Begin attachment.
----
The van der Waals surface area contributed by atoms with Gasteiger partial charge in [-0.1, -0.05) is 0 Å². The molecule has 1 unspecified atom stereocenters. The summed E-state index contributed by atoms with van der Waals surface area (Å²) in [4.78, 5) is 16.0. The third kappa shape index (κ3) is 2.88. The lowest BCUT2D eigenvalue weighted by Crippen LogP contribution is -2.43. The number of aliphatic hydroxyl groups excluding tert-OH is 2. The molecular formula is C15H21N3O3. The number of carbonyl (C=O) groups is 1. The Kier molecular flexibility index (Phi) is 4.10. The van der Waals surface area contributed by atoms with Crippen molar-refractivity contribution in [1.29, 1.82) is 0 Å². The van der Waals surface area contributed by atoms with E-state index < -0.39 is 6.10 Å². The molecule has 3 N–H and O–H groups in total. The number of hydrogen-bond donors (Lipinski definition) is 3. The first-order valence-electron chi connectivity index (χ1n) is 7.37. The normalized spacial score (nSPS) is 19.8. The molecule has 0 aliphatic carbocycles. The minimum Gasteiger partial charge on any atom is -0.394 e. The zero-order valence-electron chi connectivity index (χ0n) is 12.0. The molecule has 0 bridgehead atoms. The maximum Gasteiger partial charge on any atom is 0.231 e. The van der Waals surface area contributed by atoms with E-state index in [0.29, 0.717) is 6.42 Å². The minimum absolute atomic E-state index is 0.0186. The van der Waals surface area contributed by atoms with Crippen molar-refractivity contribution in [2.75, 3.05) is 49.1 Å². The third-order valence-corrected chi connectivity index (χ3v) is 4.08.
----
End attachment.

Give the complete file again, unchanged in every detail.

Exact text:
The van der Waals surface area contributed by atoms with Gasteiger partial charge in [-0.1, -0.05) is 0 Å². The molecule has 1 unspecified atom stereocenters. The summed E-state index contributed by atoms with van der Waals surface area (Å²) in [4.78, 5) is 16.0. The third kappa shape index (κ3) is 2.88. The lowest BCUT2D eigenvalue weighted by Crippen LogP contribution is -2.43. The number of aliphatic hydroxyl groups excluding tert-OH is 2. The molecular formula is C15H21N3O3. The number of carbonyl (C=O) groups is 1. The Kier molecular flexibility index (Phi) is 4.10. The van der Waals surface area contributed by atoms with Crippen molar-refractivity contribution in [1.29, 1.82) is 0 Å². The van der Waals surface area contributed by atoms with E-state index < -0.39 is 6.10 Å². The molecule has 3 N–H and O–H groups in total. The number of hydrogen-bond donors (Lipinski definition) is 3. The first-order valence-electron chi connectivity index (χ1n) is 7.37. The normalized spacial score (nSPS) is 19.8. The molecule has 0 aliphatic carbocycles. The minimum Gasteiger partial charge on any atom is -0.394 e. The zero-order valence-electron chi connectivity index (χ0n) is 12.0. The molecule has 0 bridgehead atoms. The maximum Gasteiger partial charge on any atom is 0.231 e. The van der Waals surface area contributed by atoms with E-state index in [0.29, 0.717) is 6.42 Å². The minimum absolute atomic E-state index is 0.0186. The van der Waals surface area contributed by atoms with Crippen molar-refractivity contribution in [2.75, 3.05) is 49.1 Å². The third-order valence-corrected chi connectivity index (χ3v) is 4.08.